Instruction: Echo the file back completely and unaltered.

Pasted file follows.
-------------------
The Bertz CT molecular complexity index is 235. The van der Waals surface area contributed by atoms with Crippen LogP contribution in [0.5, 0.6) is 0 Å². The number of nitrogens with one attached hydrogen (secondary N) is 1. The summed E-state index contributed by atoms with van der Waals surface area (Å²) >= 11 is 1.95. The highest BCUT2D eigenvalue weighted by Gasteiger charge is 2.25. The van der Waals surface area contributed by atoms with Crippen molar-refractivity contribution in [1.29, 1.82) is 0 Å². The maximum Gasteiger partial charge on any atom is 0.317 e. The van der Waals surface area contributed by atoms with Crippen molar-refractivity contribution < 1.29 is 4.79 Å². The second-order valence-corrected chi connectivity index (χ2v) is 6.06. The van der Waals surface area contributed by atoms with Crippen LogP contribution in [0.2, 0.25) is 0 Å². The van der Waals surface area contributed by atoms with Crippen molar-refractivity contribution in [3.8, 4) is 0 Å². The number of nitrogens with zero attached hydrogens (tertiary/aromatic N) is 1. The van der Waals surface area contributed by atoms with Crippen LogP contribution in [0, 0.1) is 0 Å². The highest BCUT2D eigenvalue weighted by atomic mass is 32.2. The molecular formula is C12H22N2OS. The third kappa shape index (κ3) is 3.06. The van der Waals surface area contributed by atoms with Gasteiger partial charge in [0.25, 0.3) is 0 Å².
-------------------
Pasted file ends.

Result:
The Bertz CT molecular complexity index is 235. The van der Waals surface area contributed by atoms with Crippen LogP contribution in [0.5, 0.6) is 0 Å². The number of nitrogens with one attached hydrogen (secondary N) is 1. The summed E-state index contributed by atoms with van der Waals surface area (Å²) >= 11 is 1.95. The highest BCUT2D eigenvalue weighted by Gasteiger charge is 2.25. The van der Waals surface area contributed by atoms with Crippen molar-refractivity contribution in [1.29, 1.82) is 0 Å². The maximum Gasteiger partial charge on any atom is 0.317 e. The van der Waals surface area contributed by atoms with Crippen molar-refractivity contribution < 1.29 is 4.79 Å². The second-order valence-corrected chi connectivity index (χ2v) is 6.06. The van der Waals surface area contributed by atoms with Crippen LogP contribution in [0.2, 0.25) is 0 Å². The van der Waals surface area contributed by atoms with Crippen molar-refractivity contribution in [3.8, 4) is 0 Å². The number of nitrogens with zero attached hydrogens (tertiary/aromatic N) is 1. The van der Waals surface area contributed by atoms with Crippen LogP contribution in [0, 0.1) is 0 Å². The highest BCUT2D eigenvalue weighted by atomic mass is 32.2. The molecular formula is C12H22N2OS. The third kappa shape index (κ3) is 3.06. The van der Waals surface area contributed by atoms with Gasteiger partial charge in [0.25, 0.3) is 0 Å².